An Open Letter to First-Time Ministers

Note: I enjoyed working on this post with my good friend and college roommate Payton Minzenmayer. Payton works as the Connections Minister at the Alameda Church in Norman, OK. Go check out Payton’s site at – I think you will enjoy his work!

Churches need ministers who are in for the long haul. Thom Rainer, president and CEO of LifeWay Resources, believes that a minister’s most productive years are often years six through ten of his or her work with a particular church. By this time, Rainer writes, “Both parties have worked through the tough times. They now trust each other and love each other more deeply.”

Unfortunately, ministry is hard, and this kind of longevity isn’t normal in most churches today. Ministers often go into a new job or role with high expectations that don’t last long past the end of the “honeymoon” period. Many struggle to get off on the right foot and leave their church after only a couple years, some walking away from ministry entirely. Deep wounds turn to scars that cause animosity towards the church as a whole, acting as a deterrent to faith itself. What can we do to fix this problem?

Before you can make it to year six, you must survive year one. Thanks to the grace of God and churches committed to our longevity, we (Brady and Payton) have both recently crossed the one-year benchmark. Today, we join together to reflect on the successes and failures of our first year, hoping that you may learn something (good or bad) from what we have experienced.


For readers who may not be familiar, can you share a little more about your context?

Brady: I am the Youth Minister at the Crestview Church of Christ in Waco, TX. I spent two years in part-time youth ministry before beginning my full-time ministry at Crestview. Crestview is a 600-member church that defines itself as “the church that loves kids” and “the church that helps people.” These two statements drive our mission as a church family. For more information about our church, visit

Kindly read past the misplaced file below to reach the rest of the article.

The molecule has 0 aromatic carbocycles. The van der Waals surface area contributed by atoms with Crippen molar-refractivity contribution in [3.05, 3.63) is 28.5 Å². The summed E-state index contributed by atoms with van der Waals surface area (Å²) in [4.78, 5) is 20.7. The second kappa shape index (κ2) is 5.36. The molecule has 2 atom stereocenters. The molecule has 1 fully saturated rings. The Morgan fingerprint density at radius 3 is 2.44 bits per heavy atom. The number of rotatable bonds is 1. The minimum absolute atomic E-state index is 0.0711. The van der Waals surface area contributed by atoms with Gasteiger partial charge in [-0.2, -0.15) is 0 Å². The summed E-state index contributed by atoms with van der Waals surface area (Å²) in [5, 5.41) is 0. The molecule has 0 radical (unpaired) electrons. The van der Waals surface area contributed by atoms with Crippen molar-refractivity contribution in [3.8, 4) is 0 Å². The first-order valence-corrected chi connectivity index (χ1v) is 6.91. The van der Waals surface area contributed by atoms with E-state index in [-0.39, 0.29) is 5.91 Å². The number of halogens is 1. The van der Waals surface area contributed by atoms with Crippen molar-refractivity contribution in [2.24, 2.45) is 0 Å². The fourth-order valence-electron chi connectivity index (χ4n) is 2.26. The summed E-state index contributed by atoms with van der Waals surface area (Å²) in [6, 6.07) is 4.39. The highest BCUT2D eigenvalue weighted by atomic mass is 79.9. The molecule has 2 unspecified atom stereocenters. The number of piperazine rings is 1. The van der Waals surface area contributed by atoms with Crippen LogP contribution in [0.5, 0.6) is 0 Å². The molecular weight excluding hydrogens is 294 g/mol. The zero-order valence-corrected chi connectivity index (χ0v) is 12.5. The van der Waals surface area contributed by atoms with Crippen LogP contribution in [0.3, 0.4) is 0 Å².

Payton: My current ministry title is “Connections Minister” at the Alameda Church of Christ in Norman, OK. Isn’t that great? My job is all about connecting people. I organize guest services, develop outreach efforts, and organize our small group ministry. My mission is to provide avenues where our members can be actively involved in the lives of other members, but, more importantly, in the lives of those in our community. Our church vision is to “develop committed followers of Jesus Christ,” and I have not known a church who is following that mission more than Alameda. To learn more about us, visit

What can you share about your hiring process?

Brady: Crestview’s process was simple, informal, and very refreshing. My first interview was over breakfast with one of the current ministers. For my second interview, my wife and I met with the entire group of existing ministers. As we spoke with them, I could tell that they truly loved Crestview and were excited about its future. On my final visit, I met with the elders and answered questions they had emailed me a few days before we came to Waco. Seeing these questions ahead of time allowed me to come into the meeting more relaxed and prepared. Per my request, I was also able to spend time with parents and students on this visit. Throughout the entire process, I always knew where I stood – they communicated clearly and openly with us, and made Crestview seem like a wonderful place to live and work. I honestly can’t say there’s anything I wish they would have done differently.